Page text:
On its website, the UN Capital Development Fund also boasts of its ongoing schemes to attack cash. “Bringing about the shift to electronic payments on a global scale and ensuring that these benefits are maximized can be accelerated by an organization dedicated exclusively to providing global advocacy, knowledge sharing, collaboration and guidance on effective practices,” it says. The goal of the plan, the UN added, is to “encourage governments, development organizations and the private sector to commit to the digital transition, and facilitates [sic] the translation of these commitments into action.”
All over the world, the shift is indeed taking place. In May, under the guise of stopping tax evasion and black markets, Israeli authorities became the latest to join the push for curbing the use of cash in the economy. As part of the controversial plot to essentially abolish cash transactions in Israel, a committee led by Prime Minister Benjamin Netanyahu’s chief of staff, Harel Locker, finally unveiled its three-part plan. Among other tactics, it would ban cash transactions by businesses and individuals over a certain threshold, with the already-low limit to be reduced going forward. Violations would be a crime.
In the Third World, the anti-cash scheming appears to making massive inroads as well. On July 1 in Nigeria, for example, the so-called “cashless policy” — a 2012 plot by the Central Bank of Nigeria (CBN) and the Bankers’ Committee seeking to slash the amount of physical currency in circulation — went into effect in another 30 states. Under the scheme, cash withdrawals from banks for individuals and businesses are being severely limited. Huge fees to use cash are also going into effect.
Separately, the Nigerian central bank and commercial banks are also rolling out a massive new scheme to gather biometric data on customers. “We have launched the Bank Verification Number today, the timetable suggests that within 18 months, every customer would have been registered,” said central bank boss Lamido Sanusi while unveiling the biometric registration plot. “This is a day that we would remember for many reasons, not for where we are but where we are likely to get from here. Nobody can steal this identity except he or she steals my fingers.”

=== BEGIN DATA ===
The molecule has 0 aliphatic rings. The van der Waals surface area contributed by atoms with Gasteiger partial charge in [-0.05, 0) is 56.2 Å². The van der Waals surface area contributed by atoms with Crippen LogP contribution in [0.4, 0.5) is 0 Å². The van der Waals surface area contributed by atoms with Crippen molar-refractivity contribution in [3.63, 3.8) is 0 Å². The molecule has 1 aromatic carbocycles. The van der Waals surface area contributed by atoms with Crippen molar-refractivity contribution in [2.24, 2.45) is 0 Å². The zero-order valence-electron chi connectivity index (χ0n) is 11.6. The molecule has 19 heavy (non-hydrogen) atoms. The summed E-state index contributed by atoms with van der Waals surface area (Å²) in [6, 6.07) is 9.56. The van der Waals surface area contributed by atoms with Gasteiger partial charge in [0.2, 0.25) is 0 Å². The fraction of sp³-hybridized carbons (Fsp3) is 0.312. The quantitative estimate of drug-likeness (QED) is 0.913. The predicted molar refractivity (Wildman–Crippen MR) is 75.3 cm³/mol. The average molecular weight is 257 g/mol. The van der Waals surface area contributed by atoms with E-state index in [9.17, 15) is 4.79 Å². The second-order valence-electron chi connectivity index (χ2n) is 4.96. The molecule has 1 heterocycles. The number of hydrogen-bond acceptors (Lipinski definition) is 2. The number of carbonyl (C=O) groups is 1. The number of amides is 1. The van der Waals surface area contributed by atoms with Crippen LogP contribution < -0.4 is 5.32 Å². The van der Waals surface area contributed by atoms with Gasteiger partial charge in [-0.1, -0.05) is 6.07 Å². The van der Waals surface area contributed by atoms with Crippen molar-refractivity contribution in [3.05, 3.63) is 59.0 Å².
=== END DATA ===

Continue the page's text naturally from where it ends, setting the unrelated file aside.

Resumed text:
The trend is not new. As The New American reported in 2010, Swedish authorities have long been working fiendishly toward the goal of abolishing physical currency — and all economic privacy and anonymity by extension. Celebrities, bankers, bureaucrats, labor leaders, and more have all been agitating for a complete ban on cash. Already, Sweden is reportedly further down the road toward becoming a “cashless society” than any other nation, with around three percent of transactions conducted in cash.
It is hardly alone, though. In 2012, The New American highlighted an electronic payment system touted by Canadian authorities as “better than cash” and the “evolution of currency.” The Royal Canadian Mint was behind the controversial scheme, hosting a contest to get application developers — “North America’s best brain power,” it said in a video — on board in highlighting the supposed “potential benefits.” Under the plan, users were supposed to be able to use phones or other electronic devices to make even tiny transactions, all but eliminating the need for cash.
Indeed, all over the world, similar schemes are already underway. At the same time, the establishment has been openly promoting human micro-chipping for years, with the eventual goal of having each person “chipped” and able to use the device as an ID, a credit card, and more. In 2012, the U.S. government openly announced a plan to start micro-chipping troops, supposedly for “health” purposes. Prisoners are also often cited as a potential target “market.”
Of course, more than a few Christians have highlighted the prophetic implications. “And that no man might buy or sell, save he that had the mark, or the name of the beast, or the number of his name,” reads Revelation 13:17, one of the Bible verses frequently cited by critics of the cashless plot. Other opponents of the schemes point to the implications for privacy and security, especially in light of the NSA scandal as well as the FATCA and GATCA global tax regimes. In a “cashless society,” literally every transaction would be tracked. If the electricity grid went down, chaos would ensue. If a government decided to quash dissidents, it could cut them off from the economy.
The potential for mischief or worse is literally endless. Whether Americans and humanity will put up with it, though, remains to be seen.
Alex Newman, a foreign correspondent for The New American, is currently based in Europe. He can be reached at